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5.2 Proxies and Gatewaying

Proxy servers are commonly used to provide gateways through firewalls or as caches serving some more-or-less local network. Each protocol (HTTP, FTP, etc.) can have a different gateway server. Proxying is conventionally configured commonly amongst different programs through environment variables of the form protocol_proxy, where protocol is one of the supported network protocols (http, ftp etc.). The library recognizes such variables in either upper or lower case. Their values are of one of the forms:

The NO_PROXY environment variable specifies URLs that should be excluded from proxying (on servers that should be contacted directly). This should be a comma-separated list of hostnames, domain names, or a mixture of both. Asterisks can be used as wildcards, but other clients may not support that. Domain names may be indicated by a leading dot. For example:

     NO_PROXY="*.aventail.com,home.com,.seanet.com"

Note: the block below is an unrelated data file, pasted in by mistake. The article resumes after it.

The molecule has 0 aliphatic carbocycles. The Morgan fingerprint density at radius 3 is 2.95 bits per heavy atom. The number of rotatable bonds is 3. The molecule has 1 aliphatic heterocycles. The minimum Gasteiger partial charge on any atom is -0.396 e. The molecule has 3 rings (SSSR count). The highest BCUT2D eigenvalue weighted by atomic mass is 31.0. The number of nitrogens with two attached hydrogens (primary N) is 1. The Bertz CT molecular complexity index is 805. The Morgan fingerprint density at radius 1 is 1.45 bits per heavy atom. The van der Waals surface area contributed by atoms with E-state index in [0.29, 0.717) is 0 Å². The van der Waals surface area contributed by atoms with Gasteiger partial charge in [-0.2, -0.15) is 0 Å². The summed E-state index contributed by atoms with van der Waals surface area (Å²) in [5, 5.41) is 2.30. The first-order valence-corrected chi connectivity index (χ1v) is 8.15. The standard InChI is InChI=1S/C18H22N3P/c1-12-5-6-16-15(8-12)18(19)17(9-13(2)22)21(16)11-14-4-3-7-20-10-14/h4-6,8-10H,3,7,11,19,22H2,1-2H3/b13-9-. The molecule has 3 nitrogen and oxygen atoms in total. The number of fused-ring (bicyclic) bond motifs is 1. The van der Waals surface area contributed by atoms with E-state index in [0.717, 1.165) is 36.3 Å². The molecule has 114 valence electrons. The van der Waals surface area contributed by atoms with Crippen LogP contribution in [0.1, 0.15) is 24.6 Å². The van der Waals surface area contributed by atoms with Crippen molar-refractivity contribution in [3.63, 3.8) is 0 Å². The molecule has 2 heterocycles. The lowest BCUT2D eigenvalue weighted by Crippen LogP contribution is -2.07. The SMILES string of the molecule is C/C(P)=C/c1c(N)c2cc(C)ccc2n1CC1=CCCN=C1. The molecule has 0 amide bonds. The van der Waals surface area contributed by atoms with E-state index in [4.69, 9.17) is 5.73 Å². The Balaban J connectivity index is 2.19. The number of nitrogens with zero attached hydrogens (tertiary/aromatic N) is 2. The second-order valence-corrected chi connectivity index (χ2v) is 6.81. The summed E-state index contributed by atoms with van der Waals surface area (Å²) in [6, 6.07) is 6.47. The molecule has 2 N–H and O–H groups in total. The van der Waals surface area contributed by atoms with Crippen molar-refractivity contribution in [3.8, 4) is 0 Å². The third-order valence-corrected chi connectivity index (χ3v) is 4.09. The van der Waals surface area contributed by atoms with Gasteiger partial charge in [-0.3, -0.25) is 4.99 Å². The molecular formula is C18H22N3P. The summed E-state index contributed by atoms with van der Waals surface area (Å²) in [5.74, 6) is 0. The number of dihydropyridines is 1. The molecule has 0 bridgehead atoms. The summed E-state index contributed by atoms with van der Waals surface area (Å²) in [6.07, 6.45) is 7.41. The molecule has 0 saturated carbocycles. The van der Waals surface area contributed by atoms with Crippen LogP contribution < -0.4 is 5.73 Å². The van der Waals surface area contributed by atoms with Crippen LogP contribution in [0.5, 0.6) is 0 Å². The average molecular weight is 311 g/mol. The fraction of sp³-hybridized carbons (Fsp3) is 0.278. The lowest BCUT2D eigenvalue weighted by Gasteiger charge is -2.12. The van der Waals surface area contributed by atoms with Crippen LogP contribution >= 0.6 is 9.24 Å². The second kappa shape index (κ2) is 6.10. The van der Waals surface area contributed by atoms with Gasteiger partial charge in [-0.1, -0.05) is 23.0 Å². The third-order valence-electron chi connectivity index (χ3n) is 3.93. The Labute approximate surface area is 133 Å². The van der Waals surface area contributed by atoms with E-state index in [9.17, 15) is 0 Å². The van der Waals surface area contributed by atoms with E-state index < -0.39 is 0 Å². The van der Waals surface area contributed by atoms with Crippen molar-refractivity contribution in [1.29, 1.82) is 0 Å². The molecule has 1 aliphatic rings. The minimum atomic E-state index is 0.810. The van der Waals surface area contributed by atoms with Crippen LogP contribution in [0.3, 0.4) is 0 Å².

says to contact all machines in the ‘aventail.com’ and ‘seanet.com’ domains directly, as well as the machine named ‘home.com’. If NO_PROXY isn't defined, no_PROXY and no_proxy are also tried, in that order.

Proxies may also be specified directly in Lisp.

— User Option: url-proxy-services

This variable is an alist of URL schemes and proxy servers that gateway them. The items are of the form (scheme . host:portnumber), says that the URL scheme is gatewayed through portnumber on the specified host. An exception is the pseudo scheme "no_proxy", which is paired with a regexp matching host names not to be proxied. This variable is initialized from the environment as above.

          (setq url-proxy-services
                '(("http"     . "proxy.aventail.com:80")
                  ("no_proxy" . "^.*\\(aventail\\|seanet\\)\\.com")))